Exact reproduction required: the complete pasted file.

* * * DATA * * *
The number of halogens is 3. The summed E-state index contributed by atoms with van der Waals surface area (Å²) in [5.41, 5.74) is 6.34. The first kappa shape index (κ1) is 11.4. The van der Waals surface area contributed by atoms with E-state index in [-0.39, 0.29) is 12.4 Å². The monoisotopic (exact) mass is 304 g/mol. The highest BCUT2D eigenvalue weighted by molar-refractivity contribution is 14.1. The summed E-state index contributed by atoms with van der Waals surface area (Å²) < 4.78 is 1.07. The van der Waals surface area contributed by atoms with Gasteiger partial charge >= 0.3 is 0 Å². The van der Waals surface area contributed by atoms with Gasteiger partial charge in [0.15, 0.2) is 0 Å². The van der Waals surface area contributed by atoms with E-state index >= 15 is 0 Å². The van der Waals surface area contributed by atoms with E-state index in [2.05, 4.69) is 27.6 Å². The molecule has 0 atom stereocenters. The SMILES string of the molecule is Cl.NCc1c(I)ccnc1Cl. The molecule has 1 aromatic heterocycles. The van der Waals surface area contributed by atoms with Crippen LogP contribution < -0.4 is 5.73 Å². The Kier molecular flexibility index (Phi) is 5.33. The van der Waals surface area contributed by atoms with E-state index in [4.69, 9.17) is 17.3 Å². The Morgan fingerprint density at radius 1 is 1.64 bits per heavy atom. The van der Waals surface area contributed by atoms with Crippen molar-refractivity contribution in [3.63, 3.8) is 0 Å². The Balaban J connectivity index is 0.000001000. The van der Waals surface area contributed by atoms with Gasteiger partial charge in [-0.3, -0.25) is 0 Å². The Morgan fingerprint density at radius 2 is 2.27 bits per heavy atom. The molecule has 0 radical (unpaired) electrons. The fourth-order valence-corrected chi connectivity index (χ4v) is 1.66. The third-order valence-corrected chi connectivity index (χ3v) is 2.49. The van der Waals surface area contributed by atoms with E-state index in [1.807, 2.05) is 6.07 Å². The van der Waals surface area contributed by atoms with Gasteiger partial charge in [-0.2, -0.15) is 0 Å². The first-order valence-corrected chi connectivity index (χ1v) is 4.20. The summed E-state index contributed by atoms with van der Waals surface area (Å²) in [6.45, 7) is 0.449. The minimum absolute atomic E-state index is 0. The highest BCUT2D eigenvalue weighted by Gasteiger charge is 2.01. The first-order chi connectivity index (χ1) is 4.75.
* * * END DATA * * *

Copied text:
The number of halogens is 3. The summed E-state index contributed by atoms with van der Waals surface area (Å²) in [5.41, 5.74) is 6.34. The first kappa shape index (κ1) is 11.4. The van der Waals surface area contributed by atoms with E-state index in [-0.39, 0.29) is 12.4 Å². The monoisotopic (exact) mass is 304 g/mol. The highest BCUT2D eigenvalue weighted by molar-refractivity contribution is 14.1. The summed E-state index contributed by atoms with van der Waals surface area (Å²) < 4.78 is 1.07. The van der Waals surface area contributed by atoms with Gasteiger partial charge >= 0.3 is 0 Å². The van der Waals surface area contributed by atoms with Gasteiger partial charge in [0.15, 0.2) is 0 Å². The van der Waals surface area contributed by atoms with E-state index >= 15 is 0 Å². The van der Waals surface area contributed by atoms with E-state index in [2.05, 4.69) is 27.6 Å². The molecule has 0 atom stereocenters. The SMILES string of the molecule is Cl.NCc1c(I)ccnc1Cl. The molecule has 1 aromatic heterocycles. The van der Waals surface area contributed by atoms with Crippen LogP contribution < -0.4 is 5.73 Å². The Kier molecular flexibility index (Phi) is 5.33. The van der Waals surface area contributed by atoms with E-state index in [4.69, 9.17) is 17.3 Å². The Morgan fingerprint density at radius 1 is 1.64 bits per heavy atom. The van der Waals surface area contributed by atoms with Crippen molar-refractivity contribution in [3.63, 3.8) is 0 Å². The Balaban J connectivity index is 0.000001000. The van der Waals surface area contributed by atoms with Gasteiger partial charge in [-0.3, -0.25) is 0 Å². The Morgan fingerprint density at radius 2 is 2.27 bits per heavy atom. The molecule has 0 radical (unpaired) electrons. The fourth-order valence-corrected chi connectivity index (χ4v) is 1.66. The third-order valence-corrected chi connectivity index (χ3v) is 2.49. The van der Waals surface area contributed by atoms with E-state index in [1.807, 2.05) is 6.07 Å². The van der Waals surface area contributed by atoms with Gasteiger partial charge in [-0.2, -0.15) is 0 Å². The first-order valence-corrected chi connectivity index (χ1v) is 4.20. The summed E-state index contributed by atoms with van der Waals surface area (Å²) in [6.45, 7) is 0.449. The minimum absolute atomic E-state index is 0. The highest BCUT2D eigenvalue weighted by Gasteiger charge is 2.01. The first-order chi connectivity index (χ1) is 4.75.